Words in Place aims to interrupt passive cultural attitudes towards public space by activating specific spaces with poems referencing those spaces. The project affirms that words not only reflect, but actually create the world around us, and that poetry (and art in general) can and should have social agency.
W.H. Auden said, “Poetry makes nothing happen,” reflecting the idea that one of art’s defining features, according to many contemporary theorists, is its very uselessness, its lack of practical or political utility. One consequence of this understanding of art is its sequestration within galleries, museums, and books, buffered from the world and its mess of causation.
The educator and activist Paulo Freire asserted, “There is no true word that is not at the same time a praxis [practice informed by theory]. Thus, to speak a true word is to transform the world” (Pedagogy of the Oppressed). Freire believed strongly that language does not simply reflect the world — it creates the world. How can language’s capacity for transformation interrupt our cultural understanding of poetry’s futility?
“What if, rather than in a book, a poem were lodged in public space?” Jules Boykoff and Kaia Sand pose this question in their book Landscapes of Dissent: Guerrilla Poetry and Public Space. What if, indeed? How might it impact that space? How would the value of the poem shift? How would the value of the space shift? Might the poem become a praxis, a union of idea and action? Might it interrupt our notion of the uses and impacts of art? Might it interrupt the passivity of our commercialized, surveilled, and individually atomized public spaces? Might it, as Boykoff and Sand state, “wrest public space from the hegemony of exchange value … [while installing] a certain spatial use value”?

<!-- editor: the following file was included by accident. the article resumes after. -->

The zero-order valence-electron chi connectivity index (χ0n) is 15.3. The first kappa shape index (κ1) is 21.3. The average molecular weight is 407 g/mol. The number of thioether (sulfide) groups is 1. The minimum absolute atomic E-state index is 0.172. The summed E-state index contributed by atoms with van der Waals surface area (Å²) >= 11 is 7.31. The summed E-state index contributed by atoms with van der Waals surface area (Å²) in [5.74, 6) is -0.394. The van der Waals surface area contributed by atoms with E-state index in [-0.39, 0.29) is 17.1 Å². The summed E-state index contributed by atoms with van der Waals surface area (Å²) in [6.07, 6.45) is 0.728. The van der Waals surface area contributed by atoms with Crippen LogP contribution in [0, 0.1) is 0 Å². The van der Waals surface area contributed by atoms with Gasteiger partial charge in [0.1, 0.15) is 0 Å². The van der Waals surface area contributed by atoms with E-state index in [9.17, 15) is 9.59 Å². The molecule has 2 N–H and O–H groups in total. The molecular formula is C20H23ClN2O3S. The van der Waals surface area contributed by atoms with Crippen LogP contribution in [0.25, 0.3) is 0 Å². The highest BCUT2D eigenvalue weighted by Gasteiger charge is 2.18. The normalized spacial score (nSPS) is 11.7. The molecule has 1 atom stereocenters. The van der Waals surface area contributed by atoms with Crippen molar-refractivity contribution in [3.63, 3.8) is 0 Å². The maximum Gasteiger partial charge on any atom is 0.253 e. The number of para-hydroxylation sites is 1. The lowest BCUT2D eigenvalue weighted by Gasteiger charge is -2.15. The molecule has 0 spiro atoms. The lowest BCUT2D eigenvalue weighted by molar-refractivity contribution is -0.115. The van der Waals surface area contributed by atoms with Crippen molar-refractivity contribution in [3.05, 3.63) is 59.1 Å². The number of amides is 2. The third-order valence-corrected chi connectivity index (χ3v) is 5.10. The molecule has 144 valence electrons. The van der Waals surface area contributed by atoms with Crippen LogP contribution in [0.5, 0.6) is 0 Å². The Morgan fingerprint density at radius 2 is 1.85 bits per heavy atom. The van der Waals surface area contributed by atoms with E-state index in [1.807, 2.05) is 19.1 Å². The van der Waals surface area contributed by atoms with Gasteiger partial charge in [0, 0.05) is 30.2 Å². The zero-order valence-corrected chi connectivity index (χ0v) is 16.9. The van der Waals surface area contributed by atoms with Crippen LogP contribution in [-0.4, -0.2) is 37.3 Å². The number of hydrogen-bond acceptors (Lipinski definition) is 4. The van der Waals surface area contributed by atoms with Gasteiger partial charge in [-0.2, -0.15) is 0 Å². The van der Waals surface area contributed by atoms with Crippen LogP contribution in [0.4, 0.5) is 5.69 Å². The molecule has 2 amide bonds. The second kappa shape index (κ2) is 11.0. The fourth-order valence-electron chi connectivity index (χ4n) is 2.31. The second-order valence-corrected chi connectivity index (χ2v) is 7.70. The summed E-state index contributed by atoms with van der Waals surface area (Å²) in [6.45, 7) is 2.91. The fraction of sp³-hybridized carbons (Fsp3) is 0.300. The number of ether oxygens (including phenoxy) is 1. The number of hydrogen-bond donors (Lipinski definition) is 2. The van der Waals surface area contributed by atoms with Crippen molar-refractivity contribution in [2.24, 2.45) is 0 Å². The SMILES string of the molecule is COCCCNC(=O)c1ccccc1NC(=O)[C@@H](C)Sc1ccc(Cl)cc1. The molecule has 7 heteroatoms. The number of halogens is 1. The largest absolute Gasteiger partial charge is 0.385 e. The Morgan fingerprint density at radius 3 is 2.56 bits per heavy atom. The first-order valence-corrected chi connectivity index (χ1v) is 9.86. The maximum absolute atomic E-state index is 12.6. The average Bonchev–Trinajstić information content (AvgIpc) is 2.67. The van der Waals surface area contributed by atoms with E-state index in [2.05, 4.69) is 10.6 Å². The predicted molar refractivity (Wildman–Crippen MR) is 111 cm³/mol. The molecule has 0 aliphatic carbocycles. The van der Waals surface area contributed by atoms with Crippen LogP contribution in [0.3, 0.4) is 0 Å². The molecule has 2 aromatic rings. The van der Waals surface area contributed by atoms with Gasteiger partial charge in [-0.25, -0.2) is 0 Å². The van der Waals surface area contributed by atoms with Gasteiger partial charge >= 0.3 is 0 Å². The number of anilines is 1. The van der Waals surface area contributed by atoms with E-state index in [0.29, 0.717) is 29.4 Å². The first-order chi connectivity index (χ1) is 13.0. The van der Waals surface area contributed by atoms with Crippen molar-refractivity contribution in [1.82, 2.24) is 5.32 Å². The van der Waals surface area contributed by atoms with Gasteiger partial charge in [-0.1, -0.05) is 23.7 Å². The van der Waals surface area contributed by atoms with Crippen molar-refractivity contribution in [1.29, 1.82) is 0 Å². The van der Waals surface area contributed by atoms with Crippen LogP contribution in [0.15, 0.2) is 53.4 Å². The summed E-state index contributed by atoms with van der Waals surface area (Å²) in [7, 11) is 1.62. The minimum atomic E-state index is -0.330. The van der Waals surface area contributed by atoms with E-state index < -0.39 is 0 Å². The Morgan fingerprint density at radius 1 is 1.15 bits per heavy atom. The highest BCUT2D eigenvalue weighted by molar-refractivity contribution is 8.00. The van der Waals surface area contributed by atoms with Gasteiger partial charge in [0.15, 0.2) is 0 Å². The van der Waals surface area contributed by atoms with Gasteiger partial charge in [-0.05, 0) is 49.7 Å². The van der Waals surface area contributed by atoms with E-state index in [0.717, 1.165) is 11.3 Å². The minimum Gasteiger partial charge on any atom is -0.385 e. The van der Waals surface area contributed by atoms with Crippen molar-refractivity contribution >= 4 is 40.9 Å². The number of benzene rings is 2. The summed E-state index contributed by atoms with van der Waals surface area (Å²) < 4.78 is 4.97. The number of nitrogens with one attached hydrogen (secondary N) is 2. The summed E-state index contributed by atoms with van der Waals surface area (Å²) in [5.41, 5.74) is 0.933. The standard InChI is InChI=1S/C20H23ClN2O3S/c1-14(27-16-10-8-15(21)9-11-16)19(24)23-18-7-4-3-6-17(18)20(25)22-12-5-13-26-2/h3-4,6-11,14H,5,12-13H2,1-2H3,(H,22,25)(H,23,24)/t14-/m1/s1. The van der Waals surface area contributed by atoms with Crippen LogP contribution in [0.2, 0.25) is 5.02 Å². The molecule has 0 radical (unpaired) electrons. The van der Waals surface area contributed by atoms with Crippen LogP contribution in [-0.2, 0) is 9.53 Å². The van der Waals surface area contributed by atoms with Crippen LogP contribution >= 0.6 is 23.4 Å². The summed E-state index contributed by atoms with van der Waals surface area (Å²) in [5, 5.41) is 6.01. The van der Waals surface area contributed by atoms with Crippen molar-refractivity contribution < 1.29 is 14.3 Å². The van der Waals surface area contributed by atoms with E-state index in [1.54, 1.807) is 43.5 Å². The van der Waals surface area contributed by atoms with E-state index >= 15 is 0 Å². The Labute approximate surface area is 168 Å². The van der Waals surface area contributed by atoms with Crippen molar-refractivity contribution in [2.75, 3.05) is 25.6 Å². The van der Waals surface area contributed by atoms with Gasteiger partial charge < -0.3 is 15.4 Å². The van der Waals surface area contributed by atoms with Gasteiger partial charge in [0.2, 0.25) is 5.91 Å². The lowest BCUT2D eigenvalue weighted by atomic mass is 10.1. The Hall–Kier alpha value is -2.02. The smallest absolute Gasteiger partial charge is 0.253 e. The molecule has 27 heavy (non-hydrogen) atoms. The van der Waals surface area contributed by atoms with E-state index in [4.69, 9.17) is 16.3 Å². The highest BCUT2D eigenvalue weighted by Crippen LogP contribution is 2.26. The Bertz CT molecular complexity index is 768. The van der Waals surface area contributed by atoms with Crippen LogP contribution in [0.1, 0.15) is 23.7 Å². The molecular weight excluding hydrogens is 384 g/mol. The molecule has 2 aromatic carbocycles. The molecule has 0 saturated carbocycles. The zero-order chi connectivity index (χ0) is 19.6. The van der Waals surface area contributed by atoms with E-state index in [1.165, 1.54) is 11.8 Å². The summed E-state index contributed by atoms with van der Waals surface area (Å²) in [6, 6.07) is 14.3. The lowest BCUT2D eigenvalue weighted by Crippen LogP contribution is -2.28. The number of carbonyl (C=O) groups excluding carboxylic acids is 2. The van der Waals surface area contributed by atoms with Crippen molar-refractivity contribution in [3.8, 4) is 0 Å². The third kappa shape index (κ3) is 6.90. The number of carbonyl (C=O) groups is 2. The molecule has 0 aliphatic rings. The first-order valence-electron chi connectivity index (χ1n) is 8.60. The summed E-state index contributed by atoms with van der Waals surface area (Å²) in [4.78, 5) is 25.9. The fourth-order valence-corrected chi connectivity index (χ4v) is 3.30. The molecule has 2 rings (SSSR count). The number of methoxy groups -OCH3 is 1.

For each participating poet in this project, there are several steps:
1 – A poet chooses a public place.
2 – I interview the poet in the chosen place. You can see the questions we discuss here.
3 – The poet writes a poem in response to the chosen place.
4 – The poem is worked into a visual/verbal piece to be placed in the chosen place.
It is clear that place influences poetry. This project investigates how that equation might be upended — how poetry might influence place, and what physical forms that influence might take.
You will find on this website interviews with poets, photographs of visual interventions, and, of course, poems.
This is one of Daniela Molnar’s many projects. You can learn more about her and see more of her work at danielamolnar.com
I am deeply grateful to all of the poets who participated in this project. I am also indebted to my husband, Bradley Cohen, for his unflagging emotional support, keen editing eye and technical expertise, and to my talented friend Liliya Drubetskaya for her help transcribing interviews.